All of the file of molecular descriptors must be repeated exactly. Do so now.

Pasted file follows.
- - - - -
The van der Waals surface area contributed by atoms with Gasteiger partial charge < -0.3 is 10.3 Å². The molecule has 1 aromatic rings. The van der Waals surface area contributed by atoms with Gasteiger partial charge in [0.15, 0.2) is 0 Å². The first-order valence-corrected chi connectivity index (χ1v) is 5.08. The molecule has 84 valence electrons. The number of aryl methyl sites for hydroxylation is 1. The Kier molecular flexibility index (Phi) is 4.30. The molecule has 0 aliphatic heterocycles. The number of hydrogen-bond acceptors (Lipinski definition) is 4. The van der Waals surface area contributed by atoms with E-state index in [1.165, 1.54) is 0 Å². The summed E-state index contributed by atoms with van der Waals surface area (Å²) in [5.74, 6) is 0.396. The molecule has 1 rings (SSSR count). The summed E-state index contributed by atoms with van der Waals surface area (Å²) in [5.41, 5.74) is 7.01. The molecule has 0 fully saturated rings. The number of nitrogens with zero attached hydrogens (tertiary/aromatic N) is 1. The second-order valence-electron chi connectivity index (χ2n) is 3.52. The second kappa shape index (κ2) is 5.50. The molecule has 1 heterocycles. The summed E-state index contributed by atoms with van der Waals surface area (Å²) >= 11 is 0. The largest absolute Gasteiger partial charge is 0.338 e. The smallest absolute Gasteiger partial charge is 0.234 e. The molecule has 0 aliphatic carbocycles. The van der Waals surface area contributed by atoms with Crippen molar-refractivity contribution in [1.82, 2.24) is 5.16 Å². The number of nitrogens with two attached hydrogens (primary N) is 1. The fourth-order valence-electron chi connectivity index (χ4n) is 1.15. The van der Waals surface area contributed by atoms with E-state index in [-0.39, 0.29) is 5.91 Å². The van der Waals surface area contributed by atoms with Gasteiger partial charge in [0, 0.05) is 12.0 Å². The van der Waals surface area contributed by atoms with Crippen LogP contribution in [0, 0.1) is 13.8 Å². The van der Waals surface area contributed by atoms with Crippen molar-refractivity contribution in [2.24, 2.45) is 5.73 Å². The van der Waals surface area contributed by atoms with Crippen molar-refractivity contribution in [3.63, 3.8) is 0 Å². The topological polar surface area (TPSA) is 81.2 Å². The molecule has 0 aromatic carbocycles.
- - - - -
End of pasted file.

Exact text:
The van der Waals surface area contributed by atoms with Gasteiger partial charge < -0.3 is 10.3 Å². The molecule has 1 aromatic rings. The van der Waals surface area contributed by atoms with Gasteiger partial charge in [0.15, 0.2) is 0 Å². The first-order valence-corrected chi connectivity index (χ1v) is 5.08. The molecule has 84 valence electrons. The number of aryl methyl sites for hydroxylation is 1. The Kier molecular flexibility index (Phi) is 4.30. The molecule has 0 aliphatic heterocycles. The number of hydrogen-bond acceptors (Lipinski definition) is 4. The van der Waals surface area contributed by atoms with E-state index in [1.165, 1.54) is 0 Å². The summed E-state index contributed by atoms with van der Waals surface area (Å²) in [5.74, 6) is 0.396. The molecule has 1 rings (SSSR count). The summed E-state index contributed by atoms with van der Waals surface area (Å²) in [5.41, 5.74) is 7.01. The molecule has 0 fully saturated rings. The number of nitrogens with zero attached hydrogens (tertiary/aromatic N) is 1. The second-order valence-electron chi connectivity index (χ2n) is 3.52. The second kappa shape index (κ2) is 5.50. The molecule has 1 heterocycles. The summed E-state index contributed by atoms with van der Waals surface area (Å²) >= 11 is 0. The largest absolute Gasteiger partial charge is 0.338 e. The smallest absolute Gasteiger partial charge is 0.234 e. The molecule has 0 aliphatic carbocycles. The van der Waals surface area contributed by atoms with Crippen molar-refractivity contribution in [1.82, 2.24) is 5.16 Å². The number of nitrogens with two attached hydrogens (primary N) is 1. The fourth-order valence-electron chi connectivity index (χ4n) is 1.15. The van der Waals surface area contributed by atoms with E-state index in [-0.39, 0.29) is 5.91 Å². The van der Waals surface area contributed by atoms with Gasteiger partial charge in [0, 0.05) is 12.0 Å². The van der Waals surface area contributed by atoms with Crippen LogP contribution in [0, 0.1) is 13.8 Å². The van der Waals surface area contributed by atoms with Crippen molar-refractivity contribution in [2.24, 2.45) is 5.73 Å². The van der Waals surface area contributed by atoms with Crippen molar-refractivity contribution in [3.63, 3.8) is 0 Å². The topological polar surface area (TPSA) is 81.2 Å². The molecule has 0 aromatic carbocycles.